A Treason of Thorns by Laura E. Weymouth

Dark, gripping, and utterly unique, this atmospheric historical fantasy from critically acclaimed author Laura E. Weymouth is perfect for fans of The Hazel Wood and Caraval.

Violet Sterling has spent the last seven years in exile, longing to return to Burleigh House. One of the six great houses of England, Burleigh's magic kept both the countryside and Violet happy. 

That is, until her father's treason destroyed everything. 

Now she's been given a chance to return home. But Burleigh isn't what she remembered. Wild with grief, Burleigh's very soul is crying out in pain. As its tormented magic ravages the countryside, Vi must decide how far she's willing to go to save her house--before her house destroys everything she's ever known.

A house left unchecked will lead to ruin.

But I will not let it ruin me.

TITLE: A Treason of Thorns
AUTHOR: Laura E. Weymouth with Fiona Hardingham (Narrator)
PUBLISHER: HarperCollins
YEAR: 2019
LENGTH: 368 pages (10 hours 29 minutes)
AGE: Young Adult
GENRE: Fantasy

Queer Rep Summary: No canon queer rep.

Violet loves Burleigh House. Unabashedly, unreservedly, and to the point that she’s in a toxic/codependent relationship with Burleigh as it will take everything she has to give and hurt her in return. I kept waiting for it to do something for her, something beyond occasional flowers. Violet has to figure out whether she wants to live for more than Burleigh, if she can be more than a Caretaker. She's ready to give everything for it and it's waiting to take everything she'll offer.

The worldbuilding is more repetitive than it is deep. There's a lot of wordplay involving magical definitions to otherwise normal phrases, and little historical details (such as Pompeii having been a Great House before the disaster). It shows rather than tells most aspects of House magic, especially early on. I read this in a single day, due in no small part to the audiobook narrator’s excellent performance. She brought Violet to life and elevated repetitive sections into an absorbing litany. 

The eventual romance with Wyn doesn't precisely come out of nowhere, but he's drawn to her because they've been through something so fucked up that literally no one else he knows would understand, could feel it in their bones. That means the bond can feel very deep, as bonds of shared trauma often are, but if I try to outline exactly why they'd be good as a couple going forward I come up short. Wyn begins the story with no illusions about what Vi's connection to Burleigh means for her and her ability to prioritize anything else.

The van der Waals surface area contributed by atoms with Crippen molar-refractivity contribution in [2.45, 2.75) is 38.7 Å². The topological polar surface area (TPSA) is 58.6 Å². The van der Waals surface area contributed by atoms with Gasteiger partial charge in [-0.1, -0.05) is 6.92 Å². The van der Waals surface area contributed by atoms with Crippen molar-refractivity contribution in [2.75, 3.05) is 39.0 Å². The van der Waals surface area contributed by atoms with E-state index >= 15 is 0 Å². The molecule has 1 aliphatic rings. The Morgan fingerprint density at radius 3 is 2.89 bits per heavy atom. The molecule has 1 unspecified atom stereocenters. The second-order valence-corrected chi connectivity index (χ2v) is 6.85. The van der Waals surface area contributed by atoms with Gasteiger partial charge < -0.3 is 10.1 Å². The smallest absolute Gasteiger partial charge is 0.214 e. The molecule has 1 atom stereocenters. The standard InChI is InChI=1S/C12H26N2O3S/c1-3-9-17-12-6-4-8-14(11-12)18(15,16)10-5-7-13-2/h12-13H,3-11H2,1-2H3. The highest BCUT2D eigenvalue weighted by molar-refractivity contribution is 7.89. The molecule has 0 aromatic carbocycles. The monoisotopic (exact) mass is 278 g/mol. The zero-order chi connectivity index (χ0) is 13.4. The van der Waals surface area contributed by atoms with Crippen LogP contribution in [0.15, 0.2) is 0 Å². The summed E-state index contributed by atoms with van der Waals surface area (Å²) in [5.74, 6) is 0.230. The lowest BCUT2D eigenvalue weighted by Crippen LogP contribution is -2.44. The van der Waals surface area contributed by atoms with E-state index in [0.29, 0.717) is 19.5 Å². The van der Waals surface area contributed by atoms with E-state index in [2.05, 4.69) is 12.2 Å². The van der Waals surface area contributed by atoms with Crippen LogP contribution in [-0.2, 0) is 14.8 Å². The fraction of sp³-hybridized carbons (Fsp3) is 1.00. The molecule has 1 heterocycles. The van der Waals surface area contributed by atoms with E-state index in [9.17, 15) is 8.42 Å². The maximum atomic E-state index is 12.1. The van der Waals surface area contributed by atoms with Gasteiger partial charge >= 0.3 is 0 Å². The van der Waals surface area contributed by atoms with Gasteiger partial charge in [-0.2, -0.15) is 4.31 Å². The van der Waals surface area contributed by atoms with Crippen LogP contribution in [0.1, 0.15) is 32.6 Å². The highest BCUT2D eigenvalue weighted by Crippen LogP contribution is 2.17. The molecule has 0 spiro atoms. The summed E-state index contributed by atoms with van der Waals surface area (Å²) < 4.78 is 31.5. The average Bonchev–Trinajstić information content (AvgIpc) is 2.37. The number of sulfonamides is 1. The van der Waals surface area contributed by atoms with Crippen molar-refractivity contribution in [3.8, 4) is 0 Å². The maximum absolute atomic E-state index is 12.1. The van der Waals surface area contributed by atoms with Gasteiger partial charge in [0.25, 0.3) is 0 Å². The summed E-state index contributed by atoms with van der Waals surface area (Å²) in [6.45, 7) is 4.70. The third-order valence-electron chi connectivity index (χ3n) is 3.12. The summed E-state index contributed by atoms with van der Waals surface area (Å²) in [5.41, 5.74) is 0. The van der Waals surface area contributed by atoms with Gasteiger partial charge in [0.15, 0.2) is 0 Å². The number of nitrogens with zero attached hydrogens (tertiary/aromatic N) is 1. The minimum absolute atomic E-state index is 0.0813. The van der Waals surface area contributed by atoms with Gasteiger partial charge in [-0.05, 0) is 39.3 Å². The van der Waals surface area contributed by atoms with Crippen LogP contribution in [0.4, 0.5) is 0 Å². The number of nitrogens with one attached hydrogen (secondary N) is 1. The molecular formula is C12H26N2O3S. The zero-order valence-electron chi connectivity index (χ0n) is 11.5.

For those who have read THE LIGHT BETWEEN WORLDS, this feels like a more obsessive version of Evelyn's desire to return to the Woodlands. Except, I can believe the Woodlands love Ev, and I have trouble believing Burleigh loves Vi in a way that's healthy or has anything to do with her, specifically. If you read THE LIGHT BETWEEN WORLDS and wanted there to be more longing and obsession, then you'll probably love A TREASON OF THORNS. If you didn't like that aspect, this doubles down in a way that likely won't be appealing.

Ultimately, this is a book which goes deep on a very specific atmosphere and stays in the head of a narrator whose obsession fills every moment. If you like that vibe there's a lot to love, but if you're having trouble getting into it there's no moment to push past in order to reach a different kind of story. I love it and don't wish it were anything else.

Graphic/Explicit CW for grief, terminal illness, parental death, death.

Moderate CW for alcohol, emotional abuse, physical abuse, gaslighting, toxic relationship, confinement, fire/fire injury, blood, violence, gun violence, injury detail, body horror, self harm.

Minor CW for sexual content, animal death

From the author's website: "A Treason of Thorns portrays characters dealing with anxiety, emotional and physical abuse (non-graphic) and gaslighting. It also contains mild body horror."

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A cluster of flowering thistles burst from faded blue and gold wallpaper, a small key dangles from the fronds


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